PUCK Outage Information

February 14th, 2013

So, we often reboot machines with little to no consequences. We reboot our phones, cars, laptops, desktops and even servers. This uneventful thing isn’t what happened to me on Monday.

So, many years ago I moved my machine out of my home and decided it would be a good idea to pool resources with several other people for whom I was either hosting or sharing space with. Being a technology person, I had a T1 at my home from 1997-2010. Friends, and other would share resources with me and I returned the favor in-kind.

I have used a variety of technology over the years from the FreeBSD jail support in 4.8 (with a patch) up to the FreeBSD 7-8 series. Due to personal preference and my desire to spend less time compiling things (Plus the fact that I disagree with FreeBSD packaging, development and have had problems with modern hardware support…) I undertook building a replacement host in 2011.

FreeBSD jail can be quite elegant. You could run multiple servers on one physical hardware, share the pool of disk space, cpu and memory all without being limited to #cpu or memory footprint within a virtual machine as you are with vmware and other systems. Having used vmware in some form since my original 1.0.x license that expired in 1999, I wanted to provide a reasonable service to those I shared with.

I went and moved the system to Linux and the closest thing I could find at the time that wasn’t going to limit the CPU/memory/disk usage was Linux-Vserver.org. This required a small kernel package and was distributed as part of Fedora in the base OS without trouble. There were a few limitations to management, but I was willing to live with them at the time and proceeded to move over ~7 machines to the new hardware. Sometimes I would stand up something for a friend then tear it down, but on Monday there were a total of 8. (One I have left down until that the owner contacts me ..).

So during the Monday reboot, the goal was to upgrade the IPMI interface on the motherboard (SuperMicro X9SCA-F) as well as various firmware on the SAS controller.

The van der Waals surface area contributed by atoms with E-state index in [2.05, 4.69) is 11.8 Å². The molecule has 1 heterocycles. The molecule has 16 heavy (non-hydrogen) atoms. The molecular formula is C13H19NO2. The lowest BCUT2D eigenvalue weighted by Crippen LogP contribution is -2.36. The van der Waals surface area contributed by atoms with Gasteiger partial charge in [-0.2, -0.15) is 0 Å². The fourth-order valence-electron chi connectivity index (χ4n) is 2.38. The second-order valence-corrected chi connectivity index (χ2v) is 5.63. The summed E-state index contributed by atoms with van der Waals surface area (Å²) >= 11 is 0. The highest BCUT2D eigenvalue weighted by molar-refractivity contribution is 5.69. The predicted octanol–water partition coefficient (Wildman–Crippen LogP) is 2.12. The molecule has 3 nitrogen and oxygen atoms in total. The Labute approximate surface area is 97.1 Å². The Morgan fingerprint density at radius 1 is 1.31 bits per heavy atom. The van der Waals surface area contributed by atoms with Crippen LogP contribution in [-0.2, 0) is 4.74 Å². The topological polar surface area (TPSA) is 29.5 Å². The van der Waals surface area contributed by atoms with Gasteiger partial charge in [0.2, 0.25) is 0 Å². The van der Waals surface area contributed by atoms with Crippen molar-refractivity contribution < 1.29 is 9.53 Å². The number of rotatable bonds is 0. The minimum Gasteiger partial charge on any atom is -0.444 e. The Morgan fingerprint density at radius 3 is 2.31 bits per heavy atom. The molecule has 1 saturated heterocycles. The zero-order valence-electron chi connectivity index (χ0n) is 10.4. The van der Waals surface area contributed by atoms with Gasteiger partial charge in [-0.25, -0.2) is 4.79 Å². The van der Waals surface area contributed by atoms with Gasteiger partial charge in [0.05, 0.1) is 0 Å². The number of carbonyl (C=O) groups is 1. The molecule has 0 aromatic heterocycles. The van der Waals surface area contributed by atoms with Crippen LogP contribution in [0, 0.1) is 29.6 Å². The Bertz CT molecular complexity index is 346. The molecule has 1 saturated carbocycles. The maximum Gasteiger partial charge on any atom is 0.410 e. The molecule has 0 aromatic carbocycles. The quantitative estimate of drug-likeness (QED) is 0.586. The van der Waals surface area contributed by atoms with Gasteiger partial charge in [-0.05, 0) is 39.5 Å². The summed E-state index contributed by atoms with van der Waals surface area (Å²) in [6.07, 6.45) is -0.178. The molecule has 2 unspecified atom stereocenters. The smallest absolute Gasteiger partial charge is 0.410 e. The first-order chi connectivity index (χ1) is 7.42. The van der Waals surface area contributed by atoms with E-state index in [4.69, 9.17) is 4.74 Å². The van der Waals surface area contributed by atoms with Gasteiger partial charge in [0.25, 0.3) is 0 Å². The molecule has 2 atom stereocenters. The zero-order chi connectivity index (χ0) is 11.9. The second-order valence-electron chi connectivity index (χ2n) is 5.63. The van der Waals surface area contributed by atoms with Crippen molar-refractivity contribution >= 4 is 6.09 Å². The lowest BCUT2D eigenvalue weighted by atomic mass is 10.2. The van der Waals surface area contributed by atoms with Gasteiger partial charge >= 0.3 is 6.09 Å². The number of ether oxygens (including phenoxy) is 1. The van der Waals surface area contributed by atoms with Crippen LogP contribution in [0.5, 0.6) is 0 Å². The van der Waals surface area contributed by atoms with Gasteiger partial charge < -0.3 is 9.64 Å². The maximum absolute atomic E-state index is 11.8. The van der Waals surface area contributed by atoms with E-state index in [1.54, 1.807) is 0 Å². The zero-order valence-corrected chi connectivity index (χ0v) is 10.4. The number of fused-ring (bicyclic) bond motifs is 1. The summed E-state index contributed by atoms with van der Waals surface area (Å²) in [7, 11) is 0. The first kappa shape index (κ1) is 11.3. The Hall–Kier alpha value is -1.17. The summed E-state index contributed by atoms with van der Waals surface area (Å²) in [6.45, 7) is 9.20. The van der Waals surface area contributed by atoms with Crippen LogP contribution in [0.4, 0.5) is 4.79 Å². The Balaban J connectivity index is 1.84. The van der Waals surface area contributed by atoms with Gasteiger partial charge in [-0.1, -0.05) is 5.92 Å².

What happened next was something that would consume me for the next 48 hours.

Upon rebooting the system, the virtual machines would not start properly. I went and tried to upgrade/downgrade the related packages. Rebuild with the latest kernels and modules… I waited through a very long BIOS and SAS boot up and initalization process (it takes ~45 seconds for the mpt2sas driver to probe my 4 disks) each time I rebooted the machine. When I typed “shutdown -r now” the IPMI interface would show the system actually powered off instead of rebooting. When you are sleep deprived and feeling a small bit of pressure, these small things worse.

At some point approaching 24 hours into the process the decision was made to just move all the systems into VirtualBox. You can judge and whatnot, but it was easy. It was free, and I found documentation online about using qemu-nbd to be able to mount and rsync/move the files from the ~1.8TB /home partition that had puck.nether.net and the other hosts over.

Well, in theory. When I built the system, it was the height of the hard drive shortage. I was also “cheap” and just got 4x1T 7200RPM SATA disks. The case for the chassis is 2U and only has 8 bays. Turns out interesting things happen that slow you down, such as the I/O performance of the RAID 1+0 setup isn’t what you would like. As usual, linear reads can run fast, but the lots of random files that people collect on their systems take a long time to stat() as part of that rsync process. The disk cache never seems like enough, and most filesystems don’t perform well under this load.

After trying to rsync the data over with qemu-nbd, it turned out this was corrupting the new VM vdi file filesystem. One system took 3-4 tries to get it recovered right and I finally had to destroy the file and redo everything. Trying to run 7 parallel rsyncs as well? Will cause some really high numbers with iostat -x … you will see read/write wait times approaching 10+ seconds. I’ve seen some mean numbers this week, and those felt like they were slowing me down. Turns out doing them one-at-a-time may have worked out better, but I was hoping the OS disk cache would work better than it did… Also, when you see these long iowait times, it’s enough to cause an OS in VirtualBox (at least) to time out the emulated disk and reset the internal disk controller(!). This was not expected.

After many hours in the process I decided to take a nap Tuesday morning and got in about 3 hours of sleep. Tuesday night, I got more as I waited for the syncs to happen. Sometimes it’s just OK to leave something down and broken for a bit longer. Nobody was “really” screaming about things, but I felt obligated to fix it ASAP.

Of course, once I started to get the machines turned up there were the inevitable problems. Mailman bounced a lot of mail as it wasn’t permitted by smrsh, but the user email worked ok. The load average on the new VM went very high during the mail processing and would periodically reject the messages.

There’s a lot more that could be included but I wanted to highlight a few last things.. having more spindles good. Having friends that will look at something when you are sleep deprived is good. Perhaps using a VM isn’t as evil as I had originally thought, but still isn’t my first choice. Taking a nap and leaving things broken? Good.

Having a wife that is understanding and didn’t shoot me? Very good. I don’t think she often realizes how much she is appreciated, but she is more than I will share in public here.

Hope everyone is having a better week.. I promise to not upgrade anything else for the next 15 minutes.

Grainger for cool supplies

January 18th, 2013